Every involved player knows this is the time. The time to have an adrenaline rush for some, and to die for others. These people, inside the buildings far away in the distance, know they don’t stand a chance – they have to, at the mere sighting of six battle tanks cutting off their escape routes. And yet they won’t surrender, nor try another desperate run to flee. There has to be something more there, doesn’t it? Something more than simply a deathwish they could have pursued by joining the ever-thriving number of private security companies. What else then but an ideal, a cause seen just, could possibly fuel their actions? And still, they must surely know everyone on the planet sees them as terrorists – Hurston Dynamics made sure of it – so what is it that drives them, nonetheless? Why bother so much to put up a fight?
I would find no answer amongst the few unrecognizable bodies and gunpowder smell once the outpost was secured, its walls stained a crimson red oddly similar to the shades shined upon the planet at dawn, but that question still haunts sleepless nights. That thought forever lurks in the shadows, hidden out of fear and comforted by ignorance — fear of unveiling truths that might be best kept dormant.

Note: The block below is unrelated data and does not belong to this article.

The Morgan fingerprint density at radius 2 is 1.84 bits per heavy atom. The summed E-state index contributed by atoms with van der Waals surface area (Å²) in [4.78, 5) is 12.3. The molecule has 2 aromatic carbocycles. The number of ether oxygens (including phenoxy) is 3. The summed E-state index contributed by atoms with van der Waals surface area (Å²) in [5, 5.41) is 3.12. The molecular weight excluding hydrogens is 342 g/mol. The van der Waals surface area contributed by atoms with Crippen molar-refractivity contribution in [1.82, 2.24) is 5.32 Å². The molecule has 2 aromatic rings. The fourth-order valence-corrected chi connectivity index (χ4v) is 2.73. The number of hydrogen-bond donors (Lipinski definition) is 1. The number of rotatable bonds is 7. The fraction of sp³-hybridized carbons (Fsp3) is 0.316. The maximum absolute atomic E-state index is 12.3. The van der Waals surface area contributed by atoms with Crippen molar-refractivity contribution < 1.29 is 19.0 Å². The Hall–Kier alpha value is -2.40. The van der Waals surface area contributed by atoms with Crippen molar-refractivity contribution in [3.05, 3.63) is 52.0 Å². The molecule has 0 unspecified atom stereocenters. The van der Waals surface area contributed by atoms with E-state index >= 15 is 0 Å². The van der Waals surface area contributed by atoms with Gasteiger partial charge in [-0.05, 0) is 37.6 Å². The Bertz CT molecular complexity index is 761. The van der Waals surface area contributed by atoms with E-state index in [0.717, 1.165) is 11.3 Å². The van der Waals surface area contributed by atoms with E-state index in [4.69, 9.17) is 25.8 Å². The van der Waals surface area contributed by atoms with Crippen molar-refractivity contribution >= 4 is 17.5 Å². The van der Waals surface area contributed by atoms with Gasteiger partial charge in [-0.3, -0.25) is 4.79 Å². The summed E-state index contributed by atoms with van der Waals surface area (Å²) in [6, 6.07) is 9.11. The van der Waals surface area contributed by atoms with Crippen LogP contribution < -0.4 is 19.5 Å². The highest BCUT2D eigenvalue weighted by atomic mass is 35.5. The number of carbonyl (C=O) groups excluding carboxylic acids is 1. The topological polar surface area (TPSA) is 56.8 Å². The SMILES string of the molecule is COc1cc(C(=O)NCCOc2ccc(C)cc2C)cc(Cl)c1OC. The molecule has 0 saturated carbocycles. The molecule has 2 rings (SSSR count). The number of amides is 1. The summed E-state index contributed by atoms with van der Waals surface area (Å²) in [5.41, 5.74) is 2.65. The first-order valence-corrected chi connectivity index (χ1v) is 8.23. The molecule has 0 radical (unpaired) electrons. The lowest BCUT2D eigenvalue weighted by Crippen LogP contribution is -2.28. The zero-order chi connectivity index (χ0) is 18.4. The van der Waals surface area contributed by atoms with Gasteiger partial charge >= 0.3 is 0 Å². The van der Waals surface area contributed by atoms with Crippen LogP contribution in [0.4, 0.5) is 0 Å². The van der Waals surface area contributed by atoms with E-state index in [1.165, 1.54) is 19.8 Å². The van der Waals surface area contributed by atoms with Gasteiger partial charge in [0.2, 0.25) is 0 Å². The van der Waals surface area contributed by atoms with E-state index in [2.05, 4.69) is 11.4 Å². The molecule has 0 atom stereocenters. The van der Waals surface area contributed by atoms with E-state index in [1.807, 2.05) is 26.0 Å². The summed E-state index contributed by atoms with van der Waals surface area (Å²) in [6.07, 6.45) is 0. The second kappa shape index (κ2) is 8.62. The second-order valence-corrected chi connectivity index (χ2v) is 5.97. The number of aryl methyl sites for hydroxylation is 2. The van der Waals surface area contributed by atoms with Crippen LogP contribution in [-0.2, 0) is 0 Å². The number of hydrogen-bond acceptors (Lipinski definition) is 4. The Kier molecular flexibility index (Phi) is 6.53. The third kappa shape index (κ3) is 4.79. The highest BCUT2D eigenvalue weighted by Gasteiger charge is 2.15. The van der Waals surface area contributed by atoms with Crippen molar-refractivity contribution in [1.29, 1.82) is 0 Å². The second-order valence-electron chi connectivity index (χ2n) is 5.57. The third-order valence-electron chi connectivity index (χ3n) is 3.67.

There laid my next investigation, and with it, the hunt for answers. One, if any, has to be found, for men do not meet their end far from any home merely on a whim.
Light still had to be shed on where that next flight would lead, but its path stood clear. After all, a journalist’s job is to find answers always, isn’t it?
Zirmarg for Imperial Geographic, Stanton system